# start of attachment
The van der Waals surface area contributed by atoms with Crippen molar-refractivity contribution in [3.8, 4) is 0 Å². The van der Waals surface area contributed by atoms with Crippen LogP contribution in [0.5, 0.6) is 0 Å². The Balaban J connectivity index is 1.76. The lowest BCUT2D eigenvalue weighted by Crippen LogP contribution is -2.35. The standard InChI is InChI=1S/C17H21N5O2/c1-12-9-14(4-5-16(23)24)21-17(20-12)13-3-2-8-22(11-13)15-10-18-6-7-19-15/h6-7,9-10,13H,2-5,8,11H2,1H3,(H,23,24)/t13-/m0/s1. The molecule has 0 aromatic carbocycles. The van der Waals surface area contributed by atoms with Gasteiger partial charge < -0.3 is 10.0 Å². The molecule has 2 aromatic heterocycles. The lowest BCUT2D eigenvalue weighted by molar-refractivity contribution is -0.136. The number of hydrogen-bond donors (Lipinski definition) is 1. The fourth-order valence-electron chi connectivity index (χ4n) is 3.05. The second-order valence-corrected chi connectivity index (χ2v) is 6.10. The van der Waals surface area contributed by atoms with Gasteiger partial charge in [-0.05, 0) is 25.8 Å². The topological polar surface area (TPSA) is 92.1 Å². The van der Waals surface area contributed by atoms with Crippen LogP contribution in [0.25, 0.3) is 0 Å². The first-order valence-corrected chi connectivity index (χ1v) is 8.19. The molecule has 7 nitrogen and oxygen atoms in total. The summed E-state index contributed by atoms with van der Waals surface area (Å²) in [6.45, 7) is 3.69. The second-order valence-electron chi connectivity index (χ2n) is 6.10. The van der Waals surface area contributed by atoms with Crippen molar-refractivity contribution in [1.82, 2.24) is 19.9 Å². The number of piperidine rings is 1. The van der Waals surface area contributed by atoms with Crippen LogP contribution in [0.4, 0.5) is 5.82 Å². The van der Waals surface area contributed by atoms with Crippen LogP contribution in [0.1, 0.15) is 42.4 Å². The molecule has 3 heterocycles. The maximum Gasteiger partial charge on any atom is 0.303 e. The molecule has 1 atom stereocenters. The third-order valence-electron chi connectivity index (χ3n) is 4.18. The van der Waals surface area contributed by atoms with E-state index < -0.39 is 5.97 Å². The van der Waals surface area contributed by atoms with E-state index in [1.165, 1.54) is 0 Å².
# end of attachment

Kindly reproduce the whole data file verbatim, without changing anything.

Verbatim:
The van der Waals surface area contributed by atoms with Crippen molar-refractivity contribution in [3.8, 4) is 0 Å². The van der Waals surface area contributed by atoms with Crippen LogP contribution in [0.5, 0.6) is 0 Å². The Balaban J connectivity index is 1.76. The lowest BCUT2D eigenvalue weighted by Crippen LogP contribution is -2.35. The standard InChI is InChI=1S/C17H21N5O2/c1-12-9-14(4-5-16(23)24)21-17(20-12)13-3-2-8-22(11-13)15-10-18-6-7-19-15/h6-7,9-10,13H,2-5,8,11H2,1H3,(H,23,24)/t13-/m0/s1. The molecule has 0 aromatic carbocycles. The van der Waals surface area contributed by atoms with Gasteiger partial charge < -0.3 is 10.0 Å². The molecule has 2 aromatic heterocycles. The lowest BCUT2D eigenvalue weighted by molar-refractivity contribution is -0.136. The number of hydrogen-bond donors (Lipinski definition) is 1. The fourth-order valence-electron chi connectivity index (χ4n) is 3.05. The second-order valence-corrected chi connectivity index (χ2v) is 6.10. The van der Waals surface area contributed by atoms with Gasteiger partial charge in [-0.05, 0) is 25.8 Å². The topological polar surface area (TPSA) is 92.1 Å². The van der Waals surface area contributed by atoms with Crippen LogP contribution in [0.25, 0.3) is 0 Å². The first-order valence-corrected chi connectivity index (χ1v) is 8.19. The molecule has 7 nitrogen and oxygen atoms in total. The summed E-state index contributed by atoms with van der Waals surface area (Å²) in [6.45, 7) is 3.69. The second-order valence-electron chi connectivity index (χ2n) is 6.10. The van der Waals surface area contributed by atoms with Crippen molar-refractivity contribution in [1.82, 2.24) is 19.9 Å². The number of piperidine rings is 1. The van der Waals surface area contributed by atoms with Crippen LogP contribution in [0.4, 0.5) is 5.82 Å². The van der Waals surface area contributed by atoms with Crippen LogP contribution in [0.1, 0.15) is 42.4 Å². The molecule has 3 heterocycles. The maximum Gasteiger partial charge on any atom is 0.303 e. The molecule has 1 atom stereocenters. The third-order valence-electron chi connectivity index (χ3n) is 4.18. The van der Waals surface area contributed by atoms with E-state index < -0.39 is 5.97 Å². The van der Waals surface area contributed by atoms with E-state index in [1.165, 1.54) is 0 Å².